Solving Response [403] HTTP Forbidden Error: Scraping SEC EDGAR : Emily Rosemary Collins

Solving Response [403] HTTP Forbidden Error: Scraping SEC EDGAR
by: Emily Rosemary Collins
blow post content copied from  Be on the Right Side of Change
click here to view original post

5/5 - (1 vote)

The Securities and Exchange Commission’s (SEC) Electronic Data Gathering, Analysis, and Retrieval system, known as EDGAR, serves as a rich source of information. This comprehensive database houses financial reports and statements that companies are legally required to disclose, such as a quarterly report filed by institutional investment managers.

However, when attempting to extract data from EDGAR via web scraping, you might encounter a stumbling block: an HTTPError that reads, “HTTP Error 403: Forbidden.”

This is a common issue faced by many data enthusiasts and researchers trying to access data programmatically from the EDGAR database.

Understanding the Error

HTTP Error 403, often termed as a ‘Forbidden’ error, is an HTTP status code signifying that the server understood the request but refuses to authorize it. This doesn’t necessarily mean the requester did something wrong; rather, it implies that accessing the required resource is forbidden for some reason.

Screenshot: Accessing the page may work in the browser but not in your Python code.

When you encounter an HTTP 403 error while accessing the EDGAR 13F filings, it means the EDGAR server has denied your request to download the data. This is typically because the request appears to be from a script or a bot rather than a human using a web browser.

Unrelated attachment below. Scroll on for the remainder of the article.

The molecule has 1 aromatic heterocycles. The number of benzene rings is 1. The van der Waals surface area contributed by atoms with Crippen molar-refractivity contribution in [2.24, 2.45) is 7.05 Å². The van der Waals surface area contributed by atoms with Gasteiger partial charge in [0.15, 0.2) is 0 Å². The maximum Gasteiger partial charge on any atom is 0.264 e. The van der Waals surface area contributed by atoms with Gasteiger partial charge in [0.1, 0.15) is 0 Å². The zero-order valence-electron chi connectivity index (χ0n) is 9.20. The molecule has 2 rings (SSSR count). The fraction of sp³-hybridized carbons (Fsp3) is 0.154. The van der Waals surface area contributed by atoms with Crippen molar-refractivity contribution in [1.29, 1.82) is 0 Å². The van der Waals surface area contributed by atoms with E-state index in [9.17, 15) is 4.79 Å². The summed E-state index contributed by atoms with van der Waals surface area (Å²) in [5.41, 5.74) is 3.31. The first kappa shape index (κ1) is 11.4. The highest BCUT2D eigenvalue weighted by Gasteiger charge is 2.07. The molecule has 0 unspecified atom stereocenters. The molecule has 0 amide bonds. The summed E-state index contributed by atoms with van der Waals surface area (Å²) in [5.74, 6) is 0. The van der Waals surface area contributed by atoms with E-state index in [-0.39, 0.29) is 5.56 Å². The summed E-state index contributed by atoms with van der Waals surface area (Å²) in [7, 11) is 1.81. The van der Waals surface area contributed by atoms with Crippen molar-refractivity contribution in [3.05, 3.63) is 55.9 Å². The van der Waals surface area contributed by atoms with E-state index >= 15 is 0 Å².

Bypassing the Error

One common workaround for the 403 error is to modify the HTTP request’s user-agent header to imitate a web browser. Web servers use the user-agent header to identify the client making the request and can sometimes restrict access based on this information.

Here is a Python example using the requests library:

import requests

url = '' # Put your target URL here
headers = {'User-Agent': 'Mozilla/5.0'}
response = requests.get(url, headers=headers)

In this example, we set the User-Agent to mimic a common web browser, effectively tricking the server into treating the script as a regular user.

👩‍💻 Recommended: Python Requests Library – Your First HTTP Request in Python

Caution and Consideration

While this technique may help bypass the 403 error, it’s crucial to emphasize that it should be used responsibly. The SEC might have legitimate reasons for preventing certain types of access to their system. Overuse or misuse of this workaround might lead to IP blocking or other consequences.

Moreover, remember that it’s important to respect the terms of service of the website you’re accessing and adhere to any rate limits or access restrictions. Before you use scraping techniques, it’s advisable to review the SEC’s EDGAR access rules and usage guidelines.

👩‍💻 Recommended: Is Web Scraping Legal?

June 13, 2023 at 07:22PM
Click here for more details...

The original post is available in Be on the Right Side of Change by Emily Rosemary Collins
this post has been published as it is through automation. Automation script brings all the top bloggers post under a single umbrella.
The purpose of this blog, Follow the top Salesforce bloggers and collect all blogs in a single place through automation.